And yet I don't think Judaism necessarily condones the kind of escapism from embodiment my geek friends and I might sometimes imagine we desire. As a Jew I recite the asher yatzar blessing, sometimes called the Blessing for our Bodies, every day. Jews say asher yatzar either as part of the traditional morning liturgy, or every time we use the bathroom, or both.

The blessing thanks God Who created the human body with wisdom and placed within us a miraculous combination of openings and cavities. It goes on to say, "it is known before Your Throne of Glory"  -- yes, that could be read as Rabbinic bathroom humor --  "that if one of these were to be ruptured or blocked, we wouldn't be able to survive and stand before You." (That's the traditional translation. The one in my siddur says, "Clearly, we would not be able to praise Your miracles were it not for the miracle within us.")

In the morning liturgy that I pray, the blessing for the body is immediately followed by a blessing for my soul. The elohai neshama prayer thanks God for the soul given to me, calling it tehora, pure. (I've written variants on both of these blessings; the asher yatzar one also appears in the current print edition of Zeek.)

Looking at these two blessings together, it seems clear to me that there's some body/soul dualism at work. The soul is pure regardless of the state of the body. (And clearly the traditional binary of tahor/tamei  is fascinatingly problematic for anyone who wants to engage with halakhah and wants to argue that our bodies are inherently holy.) But even so, I think the tradition's perspective on embodiment can't be reduced to "thinking good, embodiment bad," because the asher yatzar blessing reflects a sense of embodied life as miraculous. Our bodies are meant to inspire a regular sense of wonder.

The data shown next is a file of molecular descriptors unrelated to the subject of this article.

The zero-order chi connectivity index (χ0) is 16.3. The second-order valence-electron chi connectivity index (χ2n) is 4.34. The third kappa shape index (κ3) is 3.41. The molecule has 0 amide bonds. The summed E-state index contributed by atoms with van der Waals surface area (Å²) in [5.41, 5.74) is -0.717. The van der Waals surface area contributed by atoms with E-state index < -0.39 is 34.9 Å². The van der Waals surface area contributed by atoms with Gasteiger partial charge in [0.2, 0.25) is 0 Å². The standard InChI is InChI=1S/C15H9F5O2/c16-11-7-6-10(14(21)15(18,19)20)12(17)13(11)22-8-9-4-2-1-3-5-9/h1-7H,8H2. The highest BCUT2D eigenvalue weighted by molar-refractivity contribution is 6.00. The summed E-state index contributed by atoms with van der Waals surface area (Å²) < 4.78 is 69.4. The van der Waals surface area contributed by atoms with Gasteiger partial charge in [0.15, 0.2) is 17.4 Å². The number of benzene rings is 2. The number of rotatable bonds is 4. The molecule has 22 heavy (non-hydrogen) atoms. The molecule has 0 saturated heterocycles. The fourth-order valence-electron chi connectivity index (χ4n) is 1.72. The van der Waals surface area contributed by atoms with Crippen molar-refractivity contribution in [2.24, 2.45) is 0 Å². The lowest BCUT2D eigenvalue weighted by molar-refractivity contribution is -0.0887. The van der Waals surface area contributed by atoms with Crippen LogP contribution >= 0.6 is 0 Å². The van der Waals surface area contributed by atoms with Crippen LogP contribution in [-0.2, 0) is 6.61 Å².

If I had world enough and time, this could lead me to explore a lot of related issues; not only the relationship between body and soul/mind, but also the nature of what follows what we know as life. Or body/mind dualism in the early Church (the Pauline question of why there is matter at all, if spirit is what is essential) and the Kabbalistic response to extreme gnostic dualism. (Jay Michaelson wrote some good stuff in that direction.)

But this is a much smaller blog post than that. Really I just want to muse on how interesting I find it that though Judaism can certainly bolster a sense of dualism (in which minds are valued and bodies, well, aren't), Judaism can also be read as body-positive. (Even sex-positive.) It's an interesting alternate paradigm to inhabit. Especially taken alongside the pretty common geek fantasy of abandoning embodiment altogether one of these days.

Now, if you'll excuse me, I think it's time for a late lunch. Holy as my body may be, it still needs to be fed.